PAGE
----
"For example, Intelligent Optics Systems, Inc. has developed a hand-held, flashlight-like device that uses light emitting diodes 'to emit super-bright pulses of light at rapidly changing wavelengths, causing disorientation, nausea and even vomiting in whomever it's pointed at.' Raytheon has developed a 'pain ray' which shoots an electromagnetic beam composed of high frequency radio waves, causing a burning sensation on the target's skin.

"In December 2011, the (London) Telegraph reported that police in the U.K. were planning on testing a shoulder-mounted laser that can temporarily blind protestors and rioters" ("The New American Order: Using Weapons of Compliance to Stamp Out Protest," rutherford.org, May 21).

We don't know which, if any, of these First Amendment traumatizers will be used at the Democratic and Republican National Conventions this year but, as Whitehead notes, they have been used -- or are in the planning stages -- against protesters around the nation.

During the Vietnam War, when some of our forces were "destroying villages in order to save them," I, with trepidation, joined two groups here that were committing civil disobedience in protest. Only old-time physical force was used against us then. I, managing not to look into the eyes of the cops, wasn't among those hauled away.

Now, at 87, with arthritis limiting my gait in one foot, I will only be attending the conventions on television, but more hardy octogenarians may be among those in the streets. And surely other protestors of all ages will be there as well.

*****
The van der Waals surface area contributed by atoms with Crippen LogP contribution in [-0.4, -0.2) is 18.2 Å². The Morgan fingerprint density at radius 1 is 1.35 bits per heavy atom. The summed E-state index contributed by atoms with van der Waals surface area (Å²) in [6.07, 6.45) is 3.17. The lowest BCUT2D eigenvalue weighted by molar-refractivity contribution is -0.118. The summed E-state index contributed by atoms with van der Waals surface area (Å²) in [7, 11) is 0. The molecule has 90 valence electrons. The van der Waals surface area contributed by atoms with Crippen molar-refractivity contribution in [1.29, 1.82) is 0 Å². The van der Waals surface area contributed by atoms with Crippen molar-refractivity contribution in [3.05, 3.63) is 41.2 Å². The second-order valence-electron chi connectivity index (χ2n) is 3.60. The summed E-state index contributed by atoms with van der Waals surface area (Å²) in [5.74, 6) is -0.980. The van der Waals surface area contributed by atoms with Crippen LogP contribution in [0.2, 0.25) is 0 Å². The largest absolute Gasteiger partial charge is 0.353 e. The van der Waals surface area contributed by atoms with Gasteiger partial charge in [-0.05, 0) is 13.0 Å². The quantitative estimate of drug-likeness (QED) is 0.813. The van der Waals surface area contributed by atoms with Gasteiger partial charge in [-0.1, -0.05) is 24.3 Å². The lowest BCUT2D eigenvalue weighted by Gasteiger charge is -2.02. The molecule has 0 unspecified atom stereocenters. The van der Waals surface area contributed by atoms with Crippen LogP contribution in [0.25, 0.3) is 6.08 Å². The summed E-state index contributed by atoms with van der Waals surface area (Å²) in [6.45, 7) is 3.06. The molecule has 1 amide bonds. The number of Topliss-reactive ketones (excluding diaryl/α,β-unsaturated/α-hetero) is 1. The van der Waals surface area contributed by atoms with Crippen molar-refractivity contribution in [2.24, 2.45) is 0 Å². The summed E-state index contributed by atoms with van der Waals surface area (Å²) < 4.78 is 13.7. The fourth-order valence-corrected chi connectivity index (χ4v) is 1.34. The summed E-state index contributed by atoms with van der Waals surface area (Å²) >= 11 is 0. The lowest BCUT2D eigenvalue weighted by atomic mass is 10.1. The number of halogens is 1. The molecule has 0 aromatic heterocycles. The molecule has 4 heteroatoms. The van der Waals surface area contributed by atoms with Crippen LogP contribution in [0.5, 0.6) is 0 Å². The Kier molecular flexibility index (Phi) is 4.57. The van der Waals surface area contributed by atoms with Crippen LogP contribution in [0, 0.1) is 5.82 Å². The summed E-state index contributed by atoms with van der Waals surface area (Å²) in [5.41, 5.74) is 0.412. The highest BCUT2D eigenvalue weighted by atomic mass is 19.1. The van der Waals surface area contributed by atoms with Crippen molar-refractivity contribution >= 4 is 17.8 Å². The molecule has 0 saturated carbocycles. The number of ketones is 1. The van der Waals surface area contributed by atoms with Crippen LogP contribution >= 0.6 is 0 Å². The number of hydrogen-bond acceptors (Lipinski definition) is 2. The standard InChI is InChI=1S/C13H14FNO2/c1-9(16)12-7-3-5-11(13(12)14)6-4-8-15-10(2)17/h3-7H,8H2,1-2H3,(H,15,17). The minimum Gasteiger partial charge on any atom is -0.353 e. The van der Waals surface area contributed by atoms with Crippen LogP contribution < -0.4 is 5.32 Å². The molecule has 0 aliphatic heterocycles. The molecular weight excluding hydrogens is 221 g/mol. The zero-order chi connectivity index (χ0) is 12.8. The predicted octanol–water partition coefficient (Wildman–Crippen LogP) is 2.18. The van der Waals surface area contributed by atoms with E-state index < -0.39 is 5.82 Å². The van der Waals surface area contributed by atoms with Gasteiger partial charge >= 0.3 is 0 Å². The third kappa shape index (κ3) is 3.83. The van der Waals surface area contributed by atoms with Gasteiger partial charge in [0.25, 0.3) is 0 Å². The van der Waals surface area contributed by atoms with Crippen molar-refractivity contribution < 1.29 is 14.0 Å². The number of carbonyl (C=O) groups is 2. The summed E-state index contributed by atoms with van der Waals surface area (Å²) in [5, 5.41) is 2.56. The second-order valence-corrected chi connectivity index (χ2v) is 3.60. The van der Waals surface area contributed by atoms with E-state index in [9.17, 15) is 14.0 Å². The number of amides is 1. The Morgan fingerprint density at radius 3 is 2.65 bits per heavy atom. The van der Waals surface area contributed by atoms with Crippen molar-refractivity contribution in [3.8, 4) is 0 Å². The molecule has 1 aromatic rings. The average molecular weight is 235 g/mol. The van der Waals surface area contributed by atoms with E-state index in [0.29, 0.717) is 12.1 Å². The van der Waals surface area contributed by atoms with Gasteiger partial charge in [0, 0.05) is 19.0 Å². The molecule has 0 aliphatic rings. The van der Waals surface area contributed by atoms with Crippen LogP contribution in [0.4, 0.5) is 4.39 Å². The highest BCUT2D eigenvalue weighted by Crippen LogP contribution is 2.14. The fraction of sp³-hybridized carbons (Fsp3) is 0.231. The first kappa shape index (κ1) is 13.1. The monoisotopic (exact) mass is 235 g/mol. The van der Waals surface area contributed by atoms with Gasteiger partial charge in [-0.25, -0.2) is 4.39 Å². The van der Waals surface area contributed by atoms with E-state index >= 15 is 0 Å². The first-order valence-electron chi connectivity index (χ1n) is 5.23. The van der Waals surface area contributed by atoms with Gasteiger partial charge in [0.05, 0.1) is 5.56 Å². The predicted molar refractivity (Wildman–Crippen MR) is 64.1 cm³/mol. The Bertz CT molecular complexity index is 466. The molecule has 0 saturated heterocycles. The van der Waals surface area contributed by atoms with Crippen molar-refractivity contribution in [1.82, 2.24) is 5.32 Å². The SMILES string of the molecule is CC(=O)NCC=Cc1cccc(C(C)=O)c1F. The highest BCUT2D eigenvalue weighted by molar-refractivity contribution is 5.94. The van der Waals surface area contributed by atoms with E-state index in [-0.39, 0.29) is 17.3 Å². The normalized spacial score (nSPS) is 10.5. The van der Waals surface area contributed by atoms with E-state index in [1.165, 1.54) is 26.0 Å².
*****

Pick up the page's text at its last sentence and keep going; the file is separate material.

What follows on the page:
"So where does this leave us?" asks Whitehead. "Does the way protestors are treated in Chicago, Charlotte or Tampa really have any bearing on how law-abiding citizens are treated in small-town America? Of course it does. The militarization of the police, the use of sophisticated weaponry against Americans and the government's increasing tendency to clamp down on dissent have colored our very understanding of freedom, justice and democracy."

However, as he knows, not all Americans have lost their understanding, but the America that our grandchildren and their own children will live in depends on how we vote, how we demonstrate in the streets and how urgently we get civics classes back in our schools.

The First Amendment and I will have more about that in future columns. I defy any president and his or her minions to stop me.

Every weekday JewishWorldReview.com publishes what many in the media and Washington consider "must-reading". Sign up for the daily JWR update. It's free. Just click here.


Nat Hentoff is a nationally renowned authority on the First Amendment and the Bill of Rights and author of several books, including his current work, "The War on the Bill of Rights and the Gathering Resistance". Comment by clicking here.